Easter Island, Costly Signaling Theory (CST), environmental studies
Costly signaling theory (CST) explains a variety of elaborate behavioral displays as a consequence of competition over resources when the risk of direct conflict is high. Within an archaeological context, monumental architecture is potentially explained as a facet of costly signaling between individuals and groups. On Rapa Nui, CST offers an explanation for the construction of labor-intensive monuments including massive statues (moai) and ceremonial platforms (ahu). Using hypotheses derived from CST and spatial data about the distribution of archaeological features, the degree to which CST accounts for the investment in prehistoric monumental architecture on Rapu Nui is evaluated.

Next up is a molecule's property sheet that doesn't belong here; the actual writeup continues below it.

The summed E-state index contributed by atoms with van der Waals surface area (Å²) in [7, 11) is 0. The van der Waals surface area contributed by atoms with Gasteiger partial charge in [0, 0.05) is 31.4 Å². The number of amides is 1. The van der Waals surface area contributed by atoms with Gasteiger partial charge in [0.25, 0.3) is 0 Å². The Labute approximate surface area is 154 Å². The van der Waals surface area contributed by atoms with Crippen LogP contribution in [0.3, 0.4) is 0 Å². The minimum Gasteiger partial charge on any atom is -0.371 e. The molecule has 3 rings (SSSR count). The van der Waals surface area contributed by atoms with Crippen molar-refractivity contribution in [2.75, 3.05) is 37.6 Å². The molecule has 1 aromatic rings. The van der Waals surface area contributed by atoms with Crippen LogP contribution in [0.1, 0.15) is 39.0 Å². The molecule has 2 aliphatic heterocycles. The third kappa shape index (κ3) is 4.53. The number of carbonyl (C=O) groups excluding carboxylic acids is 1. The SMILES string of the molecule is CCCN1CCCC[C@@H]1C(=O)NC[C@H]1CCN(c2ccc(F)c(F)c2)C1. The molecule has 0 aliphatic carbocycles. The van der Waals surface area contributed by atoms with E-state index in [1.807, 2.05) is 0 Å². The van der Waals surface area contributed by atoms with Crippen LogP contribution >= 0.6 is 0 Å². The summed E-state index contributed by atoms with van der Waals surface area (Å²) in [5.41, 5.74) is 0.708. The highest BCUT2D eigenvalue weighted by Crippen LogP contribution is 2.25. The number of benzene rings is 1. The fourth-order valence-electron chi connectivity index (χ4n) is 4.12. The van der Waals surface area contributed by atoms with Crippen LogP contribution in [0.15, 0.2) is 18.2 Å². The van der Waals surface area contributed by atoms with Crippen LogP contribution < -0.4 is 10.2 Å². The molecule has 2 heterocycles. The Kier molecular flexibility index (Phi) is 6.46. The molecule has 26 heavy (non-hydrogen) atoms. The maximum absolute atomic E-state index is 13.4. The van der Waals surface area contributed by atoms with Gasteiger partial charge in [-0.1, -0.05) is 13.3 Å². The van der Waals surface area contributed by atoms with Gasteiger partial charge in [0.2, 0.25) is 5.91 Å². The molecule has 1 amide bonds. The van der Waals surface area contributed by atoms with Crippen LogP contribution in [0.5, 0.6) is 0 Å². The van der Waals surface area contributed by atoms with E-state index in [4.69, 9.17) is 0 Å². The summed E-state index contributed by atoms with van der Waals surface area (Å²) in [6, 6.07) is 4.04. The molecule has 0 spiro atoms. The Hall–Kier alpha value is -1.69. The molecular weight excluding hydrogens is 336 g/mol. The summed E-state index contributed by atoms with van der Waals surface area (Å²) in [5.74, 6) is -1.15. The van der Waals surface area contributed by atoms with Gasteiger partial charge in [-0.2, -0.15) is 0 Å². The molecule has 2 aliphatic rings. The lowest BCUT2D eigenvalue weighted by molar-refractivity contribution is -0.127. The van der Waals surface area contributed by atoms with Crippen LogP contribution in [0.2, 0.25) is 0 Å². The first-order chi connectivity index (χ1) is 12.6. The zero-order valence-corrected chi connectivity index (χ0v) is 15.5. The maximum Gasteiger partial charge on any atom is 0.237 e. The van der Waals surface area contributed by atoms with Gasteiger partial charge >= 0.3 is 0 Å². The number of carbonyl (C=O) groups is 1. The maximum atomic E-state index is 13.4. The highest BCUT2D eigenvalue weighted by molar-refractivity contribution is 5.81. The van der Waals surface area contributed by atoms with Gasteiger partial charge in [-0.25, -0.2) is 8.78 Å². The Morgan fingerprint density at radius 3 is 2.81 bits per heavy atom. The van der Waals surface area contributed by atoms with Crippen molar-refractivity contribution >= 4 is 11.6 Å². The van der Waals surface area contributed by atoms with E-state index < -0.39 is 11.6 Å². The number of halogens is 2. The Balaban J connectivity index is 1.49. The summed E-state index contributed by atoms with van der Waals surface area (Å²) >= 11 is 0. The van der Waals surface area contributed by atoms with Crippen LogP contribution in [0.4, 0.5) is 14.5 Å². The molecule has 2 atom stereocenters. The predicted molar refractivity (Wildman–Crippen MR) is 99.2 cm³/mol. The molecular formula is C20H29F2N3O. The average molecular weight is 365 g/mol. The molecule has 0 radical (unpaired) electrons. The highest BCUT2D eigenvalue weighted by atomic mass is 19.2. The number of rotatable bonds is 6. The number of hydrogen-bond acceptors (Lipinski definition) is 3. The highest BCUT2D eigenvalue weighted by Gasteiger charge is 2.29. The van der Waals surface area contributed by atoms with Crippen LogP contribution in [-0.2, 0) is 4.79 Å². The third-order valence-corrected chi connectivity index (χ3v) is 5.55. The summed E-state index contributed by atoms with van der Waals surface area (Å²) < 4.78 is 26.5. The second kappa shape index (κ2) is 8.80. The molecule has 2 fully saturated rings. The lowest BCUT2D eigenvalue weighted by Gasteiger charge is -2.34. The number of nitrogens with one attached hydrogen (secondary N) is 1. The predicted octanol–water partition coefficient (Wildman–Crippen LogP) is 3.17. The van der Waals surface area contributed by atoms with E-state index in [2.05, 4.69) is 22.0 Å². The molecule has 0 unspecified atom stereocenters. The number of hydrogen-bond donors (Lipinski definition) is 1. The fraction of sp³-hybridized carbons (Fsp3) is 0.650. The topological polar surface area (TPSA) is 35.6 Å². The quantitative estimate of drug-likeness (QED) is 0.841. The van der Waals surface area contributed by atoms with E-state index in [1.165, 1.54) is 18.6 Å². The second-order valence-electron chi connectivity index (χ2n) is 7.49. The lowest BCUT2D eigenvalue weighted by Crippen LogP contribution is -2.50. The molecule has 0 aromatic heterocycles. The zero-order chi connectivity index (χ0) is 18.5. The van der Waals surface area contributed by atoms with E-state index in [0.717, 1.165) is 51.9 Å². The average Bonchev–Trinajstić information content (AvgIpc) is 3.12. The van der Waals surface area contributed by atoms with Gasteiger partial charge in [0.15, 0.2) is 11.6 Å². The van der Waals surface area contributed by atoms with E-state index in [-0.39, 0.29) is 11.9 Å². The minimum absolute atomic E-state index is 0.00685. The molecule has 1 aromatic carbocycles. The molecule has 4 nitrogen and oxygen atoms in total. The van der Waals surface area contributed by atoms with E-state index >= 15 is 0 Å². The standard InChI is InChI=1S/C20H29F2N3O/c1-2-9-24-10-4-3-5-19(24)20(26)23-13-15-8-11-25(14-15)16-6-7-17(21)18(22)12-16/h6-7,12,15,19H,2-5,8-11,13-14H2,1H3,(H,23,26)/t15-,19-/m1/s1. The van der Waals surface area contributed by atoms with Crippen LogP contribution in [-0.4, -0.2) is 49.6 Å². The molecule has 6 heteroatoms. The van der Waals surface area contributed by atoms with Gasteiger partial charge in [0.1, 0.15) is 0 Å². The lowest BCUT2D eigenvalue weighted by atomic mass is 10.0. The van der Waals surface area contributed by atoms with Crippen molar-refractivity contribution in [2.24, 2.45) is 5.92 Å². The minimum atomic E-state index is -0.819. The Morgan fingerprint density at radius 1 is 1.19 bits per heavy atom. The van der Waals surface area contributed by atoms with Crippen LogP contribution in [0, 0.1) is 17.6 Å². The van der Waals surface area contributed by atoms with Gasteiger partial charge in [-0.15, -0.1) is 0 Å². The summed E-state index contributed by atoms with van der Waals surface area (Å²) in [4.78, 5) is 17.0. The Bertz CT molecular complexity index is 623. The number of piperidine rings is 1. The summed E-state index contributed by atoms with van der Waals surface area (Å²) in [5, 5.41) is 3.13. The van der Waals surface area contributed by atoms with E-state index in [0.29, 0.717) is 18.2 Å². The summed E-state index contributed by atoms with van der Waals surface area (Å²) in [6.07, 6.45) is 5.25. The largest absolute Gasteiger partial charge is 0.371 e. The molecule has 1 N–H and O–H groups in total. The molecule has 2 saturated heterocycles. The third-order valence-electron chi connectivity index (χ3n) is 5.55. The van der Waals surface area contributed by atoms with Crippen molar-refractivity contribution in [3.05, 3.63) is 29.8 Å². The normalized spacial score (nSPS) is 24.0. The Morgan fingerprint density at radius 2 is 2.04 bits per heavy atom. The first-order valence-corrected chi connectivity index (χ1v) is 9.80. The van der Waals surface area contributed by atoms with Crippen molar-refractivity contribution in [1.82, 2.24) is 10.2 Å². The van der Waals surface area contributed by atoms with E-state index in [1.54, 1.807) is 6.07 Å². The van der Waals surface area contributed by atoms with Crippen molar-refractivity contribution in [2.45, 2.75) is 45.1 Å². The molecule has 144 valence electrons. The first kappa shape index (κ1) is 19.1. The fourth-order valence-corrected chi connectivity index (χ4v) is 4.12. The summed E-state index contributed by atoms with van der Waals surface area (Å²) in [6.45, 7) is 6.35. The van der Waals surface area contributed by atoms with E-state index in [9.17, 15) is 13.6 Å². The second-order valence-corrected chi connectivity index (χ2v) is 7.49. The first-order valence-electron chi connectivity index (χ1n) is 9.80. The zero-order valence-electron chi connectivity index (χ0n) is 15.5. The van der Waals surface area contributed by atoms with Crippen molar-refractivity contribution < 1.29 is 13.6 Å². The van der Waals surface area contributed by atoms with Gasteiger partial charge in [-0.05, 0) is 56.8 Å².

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Davis, Dylan and Lipo, Carl P., "Resource Scarcity and Monumental Architecture: Cost Signaling on Rapa Nui (Easter Island), Chile" (2017). Research Days Student Posters. 6.